Abnormal development of the mesenchymes in palatal shelves is responsible for the formation of palatal clefts, one of the most common human congenital abnormalities. Past research in our laboratory has highlighted the importance of palatal shelf ECM in the generation of turgor pressure to facilitate palatal shelf elevation. Present work is characterising the biochemical and ultrastructural features of this mesenchyme and the changes that take place in experimentally-induced clefts. Research is also being undertaken on the development of the upper lip and the mechanisms responsible for cleft lip formation. Most recently, and in collaboration with colleagues at the Aristotle University of Thessaloniki (Greece), we have been studying the effects of teratogens on craniofacial and brain development. We have shown that folic acid can "rescue" even major craniofacial abnormalities produced by teratogens. We are also investigating those parental socio-biological features that "predispose" to the development of craniofacial congenital abnormalities. The work on craniofacial development was awarded the Enrique Martinez Moreno prize. I am preparing a monograph with international colleagues concerned with normal and abnormal craniofacial development and therapies.
The relationships between structure, function, composition and pathology of periodontal connective tissues
The periodontal ligament attaches the tooth to the jaw and is responsible for resisting masticatory loads and for providing the forces of eruption. Previous research has characterised the structural, ultrastructural, biochemical, and biomechanical properties of the periodontal ligament. My research has also resolved problems regarding the mechanisms responsible for tooth eruption and for the way in which the periodontal ligament resists masticatory loads (the tooth support mechanism). Our research has also shown that, unusually, the periodontal ligament maintains foetal/mesenchymal characteristics; this finding has led to the isolation of embryonic stem cells in and around the tooth. Clinically, the periodontal ligament is affected by inflammatory periodontal disease and provides the initial reactions to the imposition of orthodontic loads. Present research is concerned with the biochemistry of the tissue in health and disease and, in particular, we are studying the effects of ageing.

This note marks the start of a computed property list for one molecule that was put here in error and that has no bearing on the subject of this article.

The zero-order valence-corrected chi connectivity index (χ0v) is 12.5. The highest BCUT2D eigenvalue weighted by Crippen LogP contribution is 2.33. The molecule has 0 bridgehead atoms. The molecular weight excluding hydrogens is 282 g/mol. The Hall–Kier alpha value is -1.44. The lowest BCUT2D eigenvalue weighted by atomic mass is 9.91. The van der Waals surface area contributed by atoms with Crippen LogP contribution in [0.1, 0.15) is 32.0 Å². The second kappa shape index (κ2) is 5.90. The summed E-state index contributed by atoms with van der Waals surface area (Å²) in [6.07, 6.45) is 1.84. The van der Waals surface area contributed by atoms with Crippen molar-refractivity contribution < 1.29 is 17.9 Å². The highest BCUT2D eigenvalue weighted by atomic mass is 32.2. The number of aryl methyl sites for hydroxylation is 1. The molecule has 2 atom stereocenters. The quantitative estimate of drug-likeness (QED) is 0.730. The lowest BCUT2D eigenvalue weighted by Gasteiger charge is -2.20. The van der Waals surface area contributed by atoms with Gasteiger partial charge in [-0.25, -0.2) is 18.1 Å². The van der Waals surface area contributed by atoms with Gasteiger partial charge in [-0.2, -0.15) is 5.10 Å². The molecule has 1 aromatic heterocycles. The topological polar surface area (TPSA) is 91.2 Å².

Pedagogic research in the biomedical sciences
I founded a Trans-European pedagogic research group for the anatomical sciences. Presently, we are comparing the legal procedures operating for body bequests across the EU, investigating the attitudes of medical and dental students to the clinical relevance of the biomedical sciences, assessing the meaning of research-led teaching in higher education, determining the mathematical and literary skills possessed by science, medical and dental students when first they enter university, and investigating the relationships between course aims/learning outcomes and teaching methods employed for topographical anatomy. Further work is investigating the knowledge possessed by science, medical and dental students about the philosophy of science and of ethical frameworks, the understanding of clinical medicine possessed by newly recruited medical students, and how personality differences relate to attitudes and learning styles for students in the health professions and in biosciences. I have edited an educational issue of the European Journal of Anatomy following educational symposia held at the joint meeting of the British and Spanish Anatomical Societies at Madrid (August 2006) and was invited by the Anatomical Society to organise a major conference on biomedical education at Cardiff in December 2011. I am planning the writing of a monograph on biomedical education.
In 2005, I was awarded the "Enrique Martinez Moreno Prize" by the Sociedad Anatomica Espanola for my research into craniofacial development. In 2009, I was given Honorary membership of the Turkish Society of Anatomy and Clinical Anatomy for "worldwide contributions to teaching anatomy". Recently, the Anatomical Societies in the U.K., Spain and Argentina have awarded me Honorary Fellowships for “national and international contributions to the discipline of anatomy”.